Season 13, episode 18: Be Still, My Soul (Written by Meg Marinis; Directed by Ellen Pompeo)
First thing’s first: how amazing was Ellen Pompeo’s directing debut? I’ve been waiting for two weeks to write this review and the day is finally here! Seeing this episode at PaleyFest was such a treat, and then getting to hear Ellen talk about her experiences was inspiring to me and so many others. So before I get into the review, I just wanted to say to Ellen, thank you and I can’t wait to see you directing again next season.
And now here we go with what might be one of the most heartbreaking episodes to grace our screens:
“When my mother’s Alzheimer’s got bad, I was going through her bills and I found a notepad. Written on it were the words, ‘Important: tell Meredith not to…’ and that was it. She never finished that sentence. Tell Meredith not to what? Not to drink too much? Not to pet strange dogs? Not to give her heart away? Not to leave the sprinklers on? We didn’t exactly talk a lot in those days. I regret that, I wish we had.” -Meredith Grey
Plot wise, this episode was a lot more like the show I know and love. I realize that sounds terrible BUT it’s true. This felt like old Grey’s to me, something I feel like I haven’t seen in a while. When we deal with a loved one’s death on this show (Denny, Derek, George… do I need to keep going?) they usually go out with a bang. Literally. They get hit by busses or semis or the thing keeping them alive is cut with a pair of scissors. Anyways, Diane Pierce (played by the outstanding LaTanya Richardson) goes naturally. Instead of people blowing up or dying and coming back to life, we get to see a very intimate hour between mother and daughter. Kelly McCreary shows so much expression on her face the entire episode, you feel her grief and you feel the same desperation to save her mother’s life.
When dealing with a storyline of this capacity, it’s so important that you get it right. So many shows, unfortunately, don’t. Putting Ellen behind the camera for this was exactly what needed to happen. Her directing and vision combined with Meg’s incredible writing and Kelly’s outstanding acting made what I think is one of the best episodes in all 13 seasons, and I don’t say that lightly. (Pun intended) Decisions Ellen made throughout the episode gave it so much more raw emotion, so much more desperation. The camera angles were closer up and quicker cuts in some scenes showing the grief on everyone’s face. The moments of silence were absolutely brilliant. (She should know, she did film almost an entire episode with her mouth wired shut.) Even more subtle moments gave the episode a little something extra… did you notice the doctors and/or nurses with the hijabs? That’s classing Ellen right there, and I’m so glad she chose to do that.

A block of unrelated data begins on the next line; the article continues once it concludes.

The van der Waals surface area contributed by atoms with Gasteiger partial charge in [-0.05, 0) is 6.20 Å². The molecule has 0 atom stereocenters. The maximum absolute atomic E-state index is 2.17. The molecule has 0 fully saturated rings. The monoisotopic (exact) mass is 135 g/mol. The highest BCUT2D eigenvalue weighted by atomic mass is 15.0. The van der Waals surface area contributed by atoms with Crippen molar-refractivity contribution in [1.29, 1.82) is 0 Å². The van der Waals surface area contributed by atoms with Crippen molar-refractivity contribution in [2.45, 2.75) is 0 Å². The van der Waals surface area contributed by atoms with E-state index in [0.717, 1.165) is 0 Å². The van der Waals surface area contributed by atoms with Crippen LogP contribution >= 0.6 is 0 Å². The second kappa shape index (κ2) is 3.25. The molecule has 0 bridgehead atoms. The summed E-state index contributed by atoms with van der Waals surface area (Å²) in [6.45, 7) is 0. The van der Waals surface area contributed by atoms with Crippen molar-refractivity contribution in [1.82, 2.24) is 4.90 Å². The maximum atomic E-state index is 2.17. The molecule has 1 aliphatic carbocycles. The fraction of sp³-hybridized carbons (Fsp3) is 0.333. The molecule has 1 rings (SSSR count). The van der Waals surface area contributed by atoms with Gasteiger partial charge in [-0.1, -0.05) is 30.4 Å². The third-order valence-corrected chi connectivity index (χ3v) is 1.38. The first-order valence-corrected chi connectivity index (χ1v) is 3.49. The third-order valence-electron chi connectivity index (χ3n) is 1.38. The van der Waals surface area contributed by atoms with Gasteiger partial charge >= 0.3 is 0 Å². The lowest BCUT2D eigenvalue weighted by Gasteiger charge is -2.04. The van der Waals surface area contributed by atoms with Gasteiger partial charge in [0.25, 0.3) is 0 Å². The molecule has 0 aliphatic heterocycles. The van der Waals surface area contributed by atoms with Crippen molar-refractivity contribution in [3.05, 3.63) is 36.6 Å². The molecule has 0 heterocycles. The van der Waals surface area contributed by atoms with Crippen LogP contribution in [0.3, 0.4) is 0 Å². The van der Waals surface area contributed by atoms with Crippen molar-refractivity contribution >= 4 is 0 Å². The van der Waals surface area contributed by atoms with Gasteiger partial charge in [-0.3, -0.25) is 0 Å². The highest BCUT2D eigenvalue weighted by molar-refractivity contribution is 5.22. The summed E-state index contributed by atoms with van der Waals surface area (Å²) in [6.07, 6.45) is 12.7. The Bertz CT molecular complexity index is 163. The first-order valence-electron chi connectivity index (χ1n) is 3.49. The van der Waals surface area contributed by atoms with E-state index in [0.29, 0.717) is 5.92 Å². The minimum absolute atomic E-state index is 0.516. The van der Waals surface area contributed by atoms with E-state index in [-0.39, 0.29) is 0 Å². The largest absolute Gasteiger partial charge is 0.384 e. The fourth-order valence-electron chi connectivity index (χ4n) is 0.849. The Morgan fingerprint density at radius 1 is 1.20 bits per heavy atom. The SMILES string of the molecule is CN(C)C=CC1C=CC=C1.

Real quick, let’s talk about my favorite paralleled scene OF ALL TIME. (And this episode is not the first time this particular scene has been done, but wow, did it work!) The ambulance scene right after the dinner party. If you follow me on Twitter or Facebook, this is the scene I was talking about when I said watch for parallels. Did you catch it? If not, that’s ok… I’ll run you through it right now.
- First up: Ellis Grey has just slit her wrists in front of a 5-year-old Meredith when Richard leaves her. She’s pregnant with Maggie at the time but doesn’t know it yet. (Taken from 11.22)
- Next up: Meredith has just gone into labor with baby Ellis and Zola calls 911 after Meredith begins bleeding. This is before she comes home to Seattle following Derek’s death. (Taken from 11.22)